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Review: “Panty and Stocking with Garterbelt” DVD Box Set: Subversively Sardonic But Egregious In English

Panty and Stocking with Garterbelt

The last decade of anime has been dominated by one trend above all others.


I could spend some lines describing what exactly that means, but I think this is easier: Moe is the opposite of character like Fujiko Mine from Lupin The 3rd and Faye Valentine from Cowboy Bebop. Instead of a strong, adult female lead who is defined by their imperfections, moe characters are Mary Sues, at least from the character development side. They are bland, sweet and, most importantly to the moe fandom, pure. In fact, the obsession with character purity has reached such a comical crescendo amongst Japanese otaku that the mere implication that a character has had a boyfriend results in fans posting pictures of themselves burning their manga and mutilating their figurines.

Yeah, not everyone is that psychotic in the fandom, but pandering to that attitude seemed to be the trend du jour of the 00s in one way or the other. What started with magical girls then became maids, which finally fell into the most honest approach: shows about high school girls aimed at 20-something male otaku. To be fair, some of those shows are hilarious, but that’s just the point: the good ones aren’t objectifying the characters, or at least that isn’t the thrust of the show. But a lot of the rest of this decade’s otaku favorites have just been glorified pandering to the purity obsessed.

Enter Panty and Stocking with Garterbelt. Well, more specifically Panty and Stocking.  In what may be the most obviously piece of subversion of expectations ever, we get two heroines who are literally angels, but who act like anything but. Rather than live boring lives filled with boring clichés, Panty proactively is looking to sleep with every hot guy in the city, while Stocking may be the living embodiment of the sin of gluttony, if only in regards to sweets. If Jay-Z was looking to kill auto-tune, Gainax is looking to kill moe with Panty and Stocking. They’re strong, independent and fierce women, and they are designed to be as dislikable as they are endearing. It’s a paradox, but it’s one that works wonderfully.

The show’s format is familiar yet fresh. Familiar, in as much as it’s two 11-minute shorts per episode like most modern US animated series, but fresh since most anime either go into full-on vignettes, like Azumanga Daioh and Nichijou, or stick to 22-minute episodes and some degree of continuity. The structure is fairly formulaic–it’s a monster-of-the-week action comedy in the tradition of The Powerpuff Girls with a few diversions–but the end result is ridiculously fun and novel.

This is because Gainax has taken a no-holds-barred approach; unlike the recent Fujiko Mine-centric Lupin series which was a classy show with a strong and sexy female lead, Panty and Stocking revels in being as base, classless and disgusting as possible, then contrasting that with just enough strands of development and caustic subtext to give attentive viewers a clue that it’s not just sex and violence. Sure, every bodily fluid imaginable makes an appearance, and no taboo exists. In fact, the idea of nymphomaniac angels seems down right reverent compared to the bondage-obsessed, possible-boy-molester priest Garterbelt, or to scenes wherein sperm are depicted as soldiers storming a beach only to be stopped by a kleenex. Even the relatively sane characters, like the Ghostbusters homage/otaku-virgin Brief, are ultimately a jab at the audience with some of those punches even applicable to fans of the show such as myself. Yet, it is making a point by laying this irreverence out on the table. Panty and Stocking aims to incessantly troll its viewers, and given just how polarizing it is, I’d say that no-holds barred approach has worked. However, the end result is more Sonic Youth than G.G. Allin: Panty and Stocking is grotesque noise and fury with a point.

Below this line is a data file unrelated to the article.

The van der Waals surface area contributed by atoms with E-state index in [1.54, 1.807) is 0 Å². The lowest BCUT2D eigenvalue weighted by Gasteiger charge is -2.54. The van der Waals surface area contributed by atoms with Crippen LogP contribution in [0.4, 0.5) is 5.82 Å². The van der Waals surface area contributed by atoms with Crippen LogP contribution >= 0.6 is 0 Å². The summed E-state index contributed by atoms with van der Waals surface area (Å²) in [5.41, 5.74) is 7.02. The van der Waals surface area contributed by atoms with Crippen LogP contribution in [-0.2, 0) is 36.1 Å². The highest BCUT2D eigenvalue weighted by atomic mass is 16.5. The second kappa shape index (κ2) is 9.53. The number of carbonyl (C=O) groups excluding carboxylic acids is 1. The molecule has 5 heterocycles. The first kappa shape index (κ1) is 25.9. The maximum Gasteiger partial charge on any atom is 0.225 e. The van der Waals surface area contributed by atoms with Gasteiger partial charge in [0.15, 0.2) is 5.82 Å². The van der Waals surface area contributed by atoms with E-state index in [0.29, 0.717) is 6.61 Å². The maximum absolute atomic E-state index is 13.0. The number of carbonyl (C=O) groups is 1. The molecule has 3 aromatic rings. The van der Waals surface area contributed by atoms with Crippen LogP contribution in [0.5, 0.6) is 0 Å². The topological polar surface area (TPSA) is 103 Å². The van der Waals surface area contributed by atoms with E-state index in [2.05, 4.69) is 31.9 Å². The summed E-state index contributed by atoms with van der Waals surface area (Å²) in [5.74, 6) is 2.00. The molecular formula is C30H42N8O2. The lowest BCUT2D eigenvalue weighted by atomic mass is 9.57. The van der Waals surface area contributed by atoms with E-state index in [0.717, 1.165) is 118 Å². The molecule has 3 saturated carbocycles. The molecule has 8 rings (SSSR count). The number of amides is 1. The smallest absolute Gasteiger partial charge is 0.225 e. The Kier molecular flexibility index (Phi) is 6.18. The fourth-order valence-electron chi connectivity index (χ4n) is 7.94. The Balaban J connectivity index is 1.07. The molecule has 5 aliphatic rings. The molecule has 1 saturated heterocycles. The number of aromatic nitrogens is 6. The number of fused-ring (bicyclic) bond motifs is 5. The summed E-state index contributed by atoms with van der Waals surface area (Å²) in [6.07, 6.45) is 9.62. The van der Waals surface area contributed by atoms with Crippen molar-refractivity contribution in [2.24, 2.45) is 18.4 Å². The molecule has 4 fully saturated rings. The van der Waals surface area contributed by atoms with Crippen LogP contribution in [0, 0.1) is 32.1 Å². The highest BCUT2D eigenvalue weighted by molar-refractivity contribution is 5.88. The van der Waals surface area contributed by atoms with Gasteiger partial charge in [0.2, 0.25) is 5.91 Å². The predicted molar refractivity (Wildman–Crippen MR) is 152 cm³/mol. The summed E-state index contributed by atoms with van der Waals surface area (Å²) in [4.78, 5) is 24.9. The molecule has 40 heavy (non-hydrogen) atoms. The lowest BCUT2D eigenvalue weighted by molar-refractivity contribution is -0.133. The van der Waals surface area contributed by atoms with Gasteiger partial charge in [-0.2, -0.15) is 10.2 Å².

Panty and Stocking is a reaction to the past decade on multiple levels. Every character in your cast is designed to pander to your male audience? Too bad, it ecstatically spits in the face of all the trends, from the visual design to the character traits. Even the soundtrack is a pulsating slice of Hard House and EDM: not your usual anime music at all. The result should seem desperate and fake if not outright stupid. Nope. Gainax punches in with a comedy that respects their legacy of fusing base humor and perfect parody with sharp subtext and jabs at their peers. It’s easily in the same league as Abenobashi Mahou Shotengai and even the notorious Ebichu, so while it’s built on shock humor, it’s using it to make a point about cultural and societal trends. Namely, otaku should expect more from anime than two-dimensional characters, or at the very least, the two dimensions can from a different pair of linear planes than cute and pure. It may not say anything better about humanity, and it wouldn’t be unreasonable to say show is slightly misogynist if not generally misanthropic, but the fact that it even brings those questions up is a huge shift from its contemporaries.